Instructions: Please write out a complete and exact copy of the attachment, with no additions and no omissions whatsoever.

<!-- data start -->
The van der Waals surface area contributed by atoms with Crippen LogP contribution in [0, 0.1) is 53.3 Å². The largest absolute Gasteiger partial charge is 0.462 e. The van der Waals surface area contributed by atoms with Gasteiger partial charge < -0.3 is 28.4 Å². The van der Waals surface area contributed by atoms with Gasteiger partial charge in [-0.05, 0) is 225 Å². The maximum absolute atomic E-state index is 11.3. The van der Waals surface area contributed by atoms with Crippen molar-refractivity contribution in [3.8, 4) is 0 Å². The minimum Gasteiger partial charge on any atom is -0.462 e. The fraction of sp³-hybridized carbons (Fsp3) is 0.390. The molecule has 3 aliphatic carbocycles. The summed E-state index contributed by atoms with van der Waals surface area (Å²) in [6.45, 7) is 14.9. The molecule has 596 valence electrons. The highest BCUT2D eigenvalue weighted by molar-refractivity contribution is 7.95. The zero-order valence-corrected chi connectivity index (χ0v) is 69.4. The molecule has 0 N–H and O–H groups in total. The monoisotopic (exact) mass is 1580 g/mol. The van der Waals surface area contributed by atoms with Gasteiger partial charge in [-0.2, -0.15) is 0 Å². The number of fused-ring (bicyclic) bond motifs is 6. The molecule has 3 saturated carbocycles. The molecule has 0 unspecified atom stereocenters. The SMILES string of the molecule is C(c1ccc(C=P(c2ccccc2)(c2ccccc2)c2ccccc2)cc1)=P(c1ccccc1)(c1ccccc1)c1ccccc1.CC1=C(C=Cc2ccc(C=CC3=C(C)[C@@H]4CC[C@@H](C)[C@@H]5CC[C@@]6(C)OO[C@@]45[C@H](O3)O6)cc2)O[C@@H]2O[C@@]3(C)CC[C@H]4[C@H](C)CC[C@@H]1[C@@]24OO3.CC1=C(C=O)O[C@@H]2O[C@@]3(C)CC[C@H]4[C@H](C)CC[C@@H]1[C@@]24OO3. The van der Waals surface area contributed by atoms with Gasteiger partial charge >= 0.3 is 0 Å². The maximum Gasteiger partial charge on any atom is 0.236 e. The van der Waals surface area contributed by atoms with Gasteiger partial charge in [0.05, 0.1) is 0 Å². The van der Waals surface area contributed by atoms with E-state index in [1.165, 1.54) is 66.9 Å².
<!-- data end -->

The van der Waals surface area contributed by atoms with Crippen LogP contribution in [0, 0.1) is 53.3 Å². The largest absolute Gasteiger partial charge is 0.462 e. The van der Waals surface area contributed by atoms with Gasteiger partial charge < -0.3 is 28.4 Å². The van der Waals surface area contributed by atoms with Gasteiger partial charge in [-0.05, 0) is 225 Å². The maximum absolute atomic E-state index is 11.3. The van der Waals surface area contributed by atoms with Crippen molar-refractivity contribution in [3.8, 4) is 0 Å². The minimum Gasteiger partial charge on any atom is -0.462 e. The fraction of sp³-hybridized carbons (Fsp3) is 0.390. The molecule has 3 aliphatic carbocycles. The summed E-state index contributed by atoms with van der Waals surface area (Å²) in [6.45, 7) is 14.9. The molecule has 596 valence electrons. The highest BCUT2D eigenvalue weighted by molar-refractivity contribution is 7.95. The zero-order valence-corrected chi connectivity index (χ0v) is 69.4. The molecule has 0 N–H and O–H groups in total. The monoisotopic (exact) mass is 1580 g/mol. The van der Waals surface area contributed by atoms with Gasteiger partial charge in [-0.2, -0.15) is 0 Å². The number of fused-ring (bicyclic) bond motifs is 6. The molecule has 3 saturated carbocycles. The molecule has 0 unspecified atom stereocenters. The SMILES string of the molecule is C(c1ccc(C=P(c2ccccc2)(c2ccccc2)c2ccccc2)cc1)=P(c1ccccc1)(c1ccccc1)c1ccccc1.CC1=C(C=Cc2ccc(C=CC3=C(C)[C@@H]4CC[C@@H](C)[C@@H]5CC[C@@]6(C)OO[C@@]45[C@H](O3)O6)cc2)O[C@@H]2O[C@@]3(C)CC[C@H]4[C@H](C)CC[C@@H]1[C@@]24OO3.CC1=C(C=O)O[C@@H]2O[C@@]3(C)CC[C@H]4[C@H](C)CC[C@@H]1[C@@]24OO3. The van der Waals surface area contributed by atoms with Gasteiger partial charge >= 0.3 is 0 Å². The maximum Gasteiger partial charge on any atom is 0.236 e. The van der Waals surface area contributed by atoms with Gasteiger partial charge in [0.05, 0.1) is 0 Å². The van der Waals surface area contributed by atoms with E-state index in [1.165, 1.54) is 66.9 Å².